Pileated Woodpecker

Pileated Woodpeckers are year-round residents at Chert Hollow.

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Our trail cam captured this one at the pond’s edge during the severe drought of 2012, when most other water sources had dried up.

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Holes made by Pileated Woodpeckers are distinctively rectangular, and the wood fragments can be quite large, appropriate for our largest woodpecker.

Trumpeter Swan

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Through 2013, we had never seen a swan at Chert Hollow, but that changed in the early months of 2014. Since then, during the winter months, it has become routine to see Trumpeter Swans fly over at low altitude. Their distinctive call alerts us to their presence, and we always welcome a chance to take a break from tree work, look up, and listen to both their call and their wing beats as they pass low overhead.

Snow Goose

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Snow Geese migrate over Chert Hollow in late winter/early spring and in fall. Northbound migration routes seem to pass more directly over us than do southbound ones, as we consistently see the biggest numbers in spring.

Here are some our first-of-year observation dates for north-bound snows:

2007: February 22
2008: February 23
2009: February 17
2010: no data
2011: February 15
2012: January 27
2013: February 6
2014: January 20
2015: February 6
2016: February 1

Kentucky Warbler

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A migratory bird that nests at Chert Hollow Farm. They generally arrive in April, and we routinely see them through the early summer months.

White-breasted Nuthatch

White-breasted Nuthatches are common permanent residents at Chert Hollow Farm. In four years of regular record keeping, not a single month has passed without seeing one (as of Dec. 2014). Though very common, they tend not to occur in large numbers, and sightings usually include one or two at a time.

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Tufted Titmouse

Tufted Titmice are common permanent residents at Chert Hollow Farm. In four years of regular record keeping, not a single month has passed without seeing one (as of Dec. 2014). They are among our most common birds.

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Wild Turkey

Wild Turkeys are resident breeding birds at Chert Hollow Farm. Observations are somewhat erratic. Sightings are most routine in March, April, and November. Summer months are hit or miss, and deep winter months include the fewest sightings. The regularity of summer sightings in a given year seems to relate to breeding success and foraging opportunities, as well as some degree of observational luck.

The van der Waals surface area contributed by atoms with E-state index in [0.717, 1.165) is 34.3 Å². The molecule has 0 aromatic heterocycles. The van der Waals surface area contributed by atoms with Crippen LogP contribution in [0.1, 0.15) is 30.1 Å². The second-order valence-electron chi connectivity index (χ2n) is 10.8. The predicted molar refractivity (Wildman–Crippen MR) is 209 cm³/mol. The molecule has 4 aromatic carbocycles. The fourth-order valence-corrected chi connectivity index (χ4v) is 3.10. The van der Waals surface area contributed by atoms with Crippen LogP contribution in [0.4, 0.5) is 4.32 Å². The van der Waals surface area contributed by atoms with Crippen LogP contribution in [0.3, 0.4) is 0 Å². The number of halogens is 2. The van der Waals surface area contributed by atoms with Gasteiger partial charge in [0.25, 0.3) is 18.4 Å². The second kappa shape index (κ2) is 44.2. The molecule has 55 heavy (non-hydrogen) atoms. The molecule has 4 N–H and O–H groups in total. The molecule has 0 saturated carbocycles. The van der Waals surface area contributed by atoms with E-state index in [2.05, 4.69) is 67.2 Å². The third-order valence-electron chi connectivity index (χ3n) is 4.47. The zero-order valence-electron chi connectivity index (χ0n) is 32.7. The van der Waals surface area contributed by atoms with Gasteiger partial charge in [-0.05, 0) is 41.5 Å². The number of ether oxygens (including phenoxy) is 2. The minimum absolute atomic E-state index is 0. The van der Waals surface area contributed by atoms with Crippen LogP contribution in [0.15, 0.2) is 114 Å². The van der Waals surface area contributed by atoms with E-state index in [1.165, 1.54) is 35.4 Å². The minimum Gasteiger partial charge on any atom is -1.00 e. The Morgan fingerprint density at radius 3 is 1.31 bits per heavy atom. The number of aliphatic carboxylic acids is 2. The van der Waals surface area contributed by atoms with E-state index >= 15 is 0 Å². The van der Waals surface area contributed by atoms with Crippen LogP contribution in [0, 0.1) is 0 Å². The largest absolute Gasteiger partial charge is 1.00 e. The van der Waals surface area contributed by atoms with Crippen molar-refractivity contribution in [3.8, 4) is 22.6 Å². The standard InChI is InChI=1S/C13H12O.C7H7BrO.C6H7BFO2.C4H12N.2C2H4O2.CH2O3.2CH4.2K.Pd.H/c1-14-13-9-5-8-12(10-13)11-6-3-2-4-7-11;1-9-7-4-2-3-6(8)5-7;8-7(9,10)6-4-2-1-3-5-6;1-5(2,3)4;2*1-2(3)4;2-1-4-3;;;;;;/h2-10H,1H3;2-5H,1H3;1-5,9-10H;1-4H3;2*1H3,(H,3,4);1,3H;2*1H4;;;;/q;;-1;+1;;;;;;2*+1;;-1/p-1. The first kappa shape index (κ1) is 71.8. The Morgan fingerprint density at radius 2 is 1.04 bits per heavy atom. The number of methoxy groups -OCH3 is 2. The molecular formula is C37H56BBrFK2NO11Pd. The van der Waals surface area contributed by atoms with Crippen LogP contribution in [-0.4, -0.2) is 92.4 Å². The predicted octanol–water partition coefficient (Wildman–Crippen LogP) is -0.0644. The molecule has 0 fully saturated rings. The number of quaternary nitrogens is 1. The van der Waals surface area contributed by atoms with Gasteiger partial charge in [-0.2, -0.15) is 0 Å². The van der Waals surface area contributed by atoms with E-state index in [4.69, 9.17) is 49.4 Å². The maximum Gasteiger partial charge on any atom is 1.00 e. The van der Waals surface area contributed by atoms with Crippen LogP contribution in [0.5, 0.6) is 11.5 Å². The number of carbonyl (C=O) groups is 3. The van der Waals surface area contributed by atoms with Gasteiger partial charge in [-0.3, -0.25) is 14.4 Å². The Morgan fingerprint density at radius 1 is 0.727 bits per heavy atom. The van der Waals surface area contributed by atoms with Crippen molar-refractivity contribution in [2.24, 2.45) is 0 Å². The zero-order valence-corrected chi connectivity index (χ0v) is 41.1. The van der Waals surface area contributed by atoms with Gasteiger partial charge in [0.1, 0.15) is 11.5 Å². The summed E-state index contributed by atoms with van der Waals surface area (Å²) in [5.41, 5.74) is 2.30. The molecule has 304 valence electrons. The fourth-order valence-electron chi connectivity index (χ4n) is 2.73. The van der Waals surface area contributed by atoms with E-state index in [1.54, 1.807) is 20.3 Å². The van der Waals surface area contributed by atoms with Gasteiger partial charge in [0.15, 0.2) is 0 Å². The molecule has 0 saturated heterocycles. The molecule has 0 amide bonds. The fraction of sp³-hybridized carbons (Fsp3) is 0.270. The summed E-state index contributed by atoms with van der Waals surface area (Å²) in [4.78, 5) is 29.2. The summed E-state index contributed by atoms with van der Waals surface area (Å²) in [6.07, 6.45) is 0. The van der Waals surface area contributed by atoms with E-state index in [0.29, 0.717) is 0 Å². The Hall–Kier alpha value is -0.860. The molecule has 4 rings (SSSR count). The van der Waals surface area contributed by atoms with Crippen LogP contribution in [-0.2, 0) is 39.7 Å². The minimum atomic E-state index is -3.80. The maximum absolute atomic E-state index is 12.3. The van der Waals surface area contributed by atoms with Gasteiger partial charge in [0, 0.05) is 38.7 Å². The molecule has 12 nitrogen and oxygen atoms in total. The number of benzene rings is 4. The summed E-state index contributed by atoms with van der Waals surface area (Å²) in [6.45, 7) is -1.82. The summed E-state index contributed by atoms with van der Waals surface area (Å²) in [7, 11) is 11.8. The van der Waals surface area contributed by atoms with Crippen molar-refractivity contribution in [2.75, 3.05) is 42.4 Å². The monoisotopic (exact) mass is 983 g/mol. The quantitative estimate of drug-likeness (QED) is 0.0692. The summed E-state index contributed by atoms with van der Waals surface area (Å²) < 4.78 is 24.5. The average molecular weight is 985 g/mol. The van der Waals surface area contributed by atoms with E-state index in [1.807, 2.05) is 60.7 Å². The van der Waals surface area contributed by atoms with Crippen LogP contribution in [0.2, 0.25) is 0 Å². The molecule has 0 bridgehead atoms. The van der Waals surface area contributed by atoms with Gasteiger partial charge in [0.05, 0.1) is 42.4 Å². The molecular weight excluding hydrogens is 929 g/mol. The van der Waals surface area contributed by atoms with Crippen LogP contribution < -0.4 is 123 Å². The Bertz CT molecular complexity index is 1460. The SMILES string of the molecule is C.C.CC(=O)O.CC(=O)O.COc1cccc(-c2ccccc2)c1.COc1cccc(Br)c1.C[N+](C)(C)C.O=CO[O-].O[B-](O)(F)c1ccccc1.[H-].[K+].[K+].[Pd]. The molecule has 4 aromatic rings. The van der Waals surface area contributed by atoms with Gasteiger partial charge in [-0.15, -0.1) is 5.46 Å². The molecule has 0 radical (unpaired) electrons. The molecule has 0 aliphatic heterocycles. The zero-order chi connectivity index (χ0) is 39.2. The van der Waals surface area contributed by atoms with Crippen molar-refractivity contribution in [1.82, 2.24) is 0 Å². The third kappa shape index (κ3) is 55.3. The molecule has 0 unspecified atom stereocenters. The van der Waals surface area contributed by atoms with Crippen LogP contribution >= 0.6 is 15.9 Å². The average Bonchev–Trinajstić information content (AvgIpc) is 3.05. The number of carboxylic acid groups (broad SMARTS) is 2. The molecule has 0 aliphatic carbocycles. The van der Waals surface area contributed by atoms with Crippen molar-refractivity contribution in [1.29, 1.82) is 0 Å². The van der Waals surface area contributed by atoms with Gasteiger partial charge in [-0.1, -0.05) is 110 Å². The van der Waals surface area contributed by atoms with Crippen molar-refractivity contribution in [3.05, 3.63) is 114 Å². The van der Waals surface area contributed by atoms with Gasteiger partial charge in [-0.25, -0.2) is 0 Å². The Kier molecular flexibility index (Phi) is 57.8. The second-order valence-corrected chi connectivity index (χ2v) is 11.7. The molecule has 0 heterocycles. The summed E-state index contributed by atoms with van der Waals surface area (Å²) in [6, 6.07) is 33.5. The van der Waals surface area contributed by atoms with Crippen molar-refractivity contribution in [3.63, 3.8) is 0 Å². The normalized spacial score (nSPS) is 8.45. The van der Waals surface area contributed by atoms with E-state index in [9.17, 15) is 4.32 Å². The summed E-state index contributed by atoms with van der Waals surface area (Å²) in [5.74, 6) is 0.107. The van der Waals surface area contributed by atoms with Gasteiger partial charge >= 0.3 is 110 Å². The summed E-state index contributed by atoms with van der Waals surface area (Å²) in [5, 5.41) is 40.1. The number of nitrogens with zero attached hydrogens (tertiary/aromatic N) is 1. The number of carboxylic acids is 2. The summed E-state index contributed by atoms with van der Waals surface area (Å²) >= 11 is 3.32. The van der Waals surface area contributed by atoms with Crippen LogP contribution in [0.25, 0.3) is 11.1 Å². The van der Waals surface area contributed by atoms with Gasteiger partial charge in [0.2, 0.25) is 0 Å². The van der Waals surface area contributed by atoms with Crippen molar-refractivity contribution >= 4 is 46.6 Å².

Trail cameras are good at documenting turkeys and reduce the observational luck (though we don’t always have trail cameras running year round). This is a trail camera photo from the drought of 2012 (in August, at the pond edge):

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We’ve found two nests, in different years and at different locations, but both in the woods not far from our main field. Here’s a photo of one nest:bio_wild_turkey_nest

Eric took this photo of a mother hen who was circling an area near the house, distressed because one of her poults had gotten trapped in an open crate.

bio_wild_turkey_henDuring fall months, we generally see sign of Wild Turkeys more often than we see the birds themselves. A collection of bare-ground patches, roughly the size of dinner plates, is a good indicator that a flock of turkeys has been foraging.

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We generally enjoy having turkeys around, but they can at times be responsible for crop damage, usually minor in our experience. We’ve documented minor sweet corn damage from Wild Turkeys, and we’ve also seen them eating freshly planted cover crop seed (rye/vetch) in the fall. One year, we planted some wheat that we intended to feed to the chickens; we didn’t get to the work of harvesting it in a timely fashion. In the end, we left it as a food plot for a family of Wild Turkeys that we were able to observe routinely that year.

Downy Woodpecker

Downy Woodpeckers are common permanent residents at Chert Hollow Farm.

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Eric took these photos of a female (top, no red) and a male (bottom, with red) at/near our bird feeder.

Red-bellied Woodpecker

Red-bellied Woodpeckers are common permanent residents at Chert Hollow Farm. In four years of regular record keeping, not a single month has passed without seeing one (as of Dec. 2014).

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This adult female Red-bellied Woodpecker has been a regular visitor to our bird feeder, and Eric photographed her in that context. Females have red only on the nape; males have red that extends onto the top of the head. The red belly tends to be subtle, and is not visible in this photo.

We learned in the summer of 2015 that Red-bellied Woodpeckers can eat lots of fruit, including apples and tomatoes, as described in this blog post.

Blue Jay

Blue Jays are common permanent residents at Chert Hollow Farm. In four years of regular record keeping, not a single month has passed without a Blue Jay observation (as of Dec. 2014).

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Eric took this photo of a Blue Jay near our bird feeder.